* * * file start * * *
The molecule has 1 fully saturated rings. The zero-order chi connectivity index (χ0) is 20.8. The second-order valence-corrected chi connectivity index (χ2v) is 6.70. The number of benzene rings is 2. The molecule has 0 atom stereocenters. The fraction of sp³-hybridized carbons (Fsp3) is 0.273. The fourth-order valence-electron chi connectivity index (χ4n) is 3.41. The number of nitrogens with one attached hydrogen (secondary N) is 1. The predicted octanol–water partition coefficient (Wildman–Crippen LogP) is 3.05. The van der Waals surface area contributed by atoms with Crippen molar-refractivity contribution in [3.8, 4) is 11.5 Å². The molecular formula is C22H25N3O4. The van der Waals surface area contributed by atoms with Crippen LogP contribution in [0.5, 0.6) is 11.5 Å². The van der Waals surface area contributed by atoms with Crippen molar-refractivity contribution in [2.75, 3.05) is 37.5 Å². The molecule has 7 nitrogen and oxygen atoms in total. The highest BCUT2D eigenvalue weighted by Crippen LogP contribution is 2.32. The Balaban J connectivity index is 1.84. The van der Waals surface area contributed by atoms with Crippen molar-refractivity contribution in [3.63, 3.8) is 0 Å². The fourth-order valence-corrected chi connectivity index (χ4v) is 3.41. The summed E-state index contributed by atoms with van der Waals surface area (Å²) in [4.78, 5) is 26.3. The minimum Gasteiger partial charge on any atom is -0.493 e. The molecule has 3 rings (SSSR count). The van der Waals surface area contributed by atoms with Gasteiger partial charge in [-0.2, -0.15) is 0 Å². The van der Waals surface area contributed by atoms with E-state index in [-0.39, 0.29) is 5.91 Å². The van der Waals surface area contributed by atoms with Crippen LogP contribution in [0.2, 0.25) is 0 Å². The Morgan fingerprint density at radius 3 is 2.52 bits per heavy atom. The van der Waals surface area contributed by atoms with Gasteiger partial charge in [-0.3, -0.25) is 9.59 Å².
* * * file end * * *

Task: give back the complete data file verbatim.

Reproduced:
The molecule has 1 fully saturated rings. The zero-order chi connectivity index (χ0) is 20.8. The second-order valence-corrected chi connectivity index (χ2v) is 6.70. The number of benzene rings is 2. The molecule has 0 atom stereocenters. The fraction of sp³-hybridized carbons (Fsp3) is 0.273. The fourth-order valence-electron chi connectivity index (χ4n) is 3.41. The number of nitrogens with one attached hydrogen (secondary N) is 1. The predicted octanol–water partition coefficient (Wildman–Crippen LogP) is 3.05. The van der Waals surface area contributed by atoms with Crippen molar-refractivity contribution in [3.8, 4) is 11.5 Å². The molecular formula is C22H25N3O4. The van der Waals surface area contributed by atoms with Crippen LogP contribution in [0.5, 0.6) is 11.5 Å². The van der Waals surface area contributed by atoms with Crippen molar-refractivity contribution in [2.75, 3.05) is 37.5 Å². The molecule has 7 nitrogen and oxygen atoms in total. The highest BCUT2D eigenvalue weighted by Crippen LogP contribution is 2.32. The Balaban J connectivity index is 1.84. The van der Waals surface area contributed by atoms with Crippen molar-refractivity contribution in [3.63, 3.8) is 0 Å². The fourth-order valence-corrected chi connectivity index (χ4v) is 3.41. The summed E-state index contributed by atoms with van der Waals surface area (Å²) in [4.78, 5) is 26.3. The minimum Gasteiger partial charge on any atom is -0.493 e. The molecule has 3 rings (SSSR count). The van der Waals surface area contributed by atoms with Gasteiger partial charge in [-0.2, -0.15) is 0 Å². The van der Waals surface area contributed by atoms with E-state index in [-0.39, 0.29) is 5.91 Å². The van der Waals surface area contributed by atoms with Crippen LogP contribution in [0.2, 0.25) is 0 Å². The Morgan fingerprint density at radius 3 is 2.52 bits per heavy atom. The van der Waals surface area contributed by atoms with Gasteiger partial charge in [-0.3, -0.25) is 9.59 Å².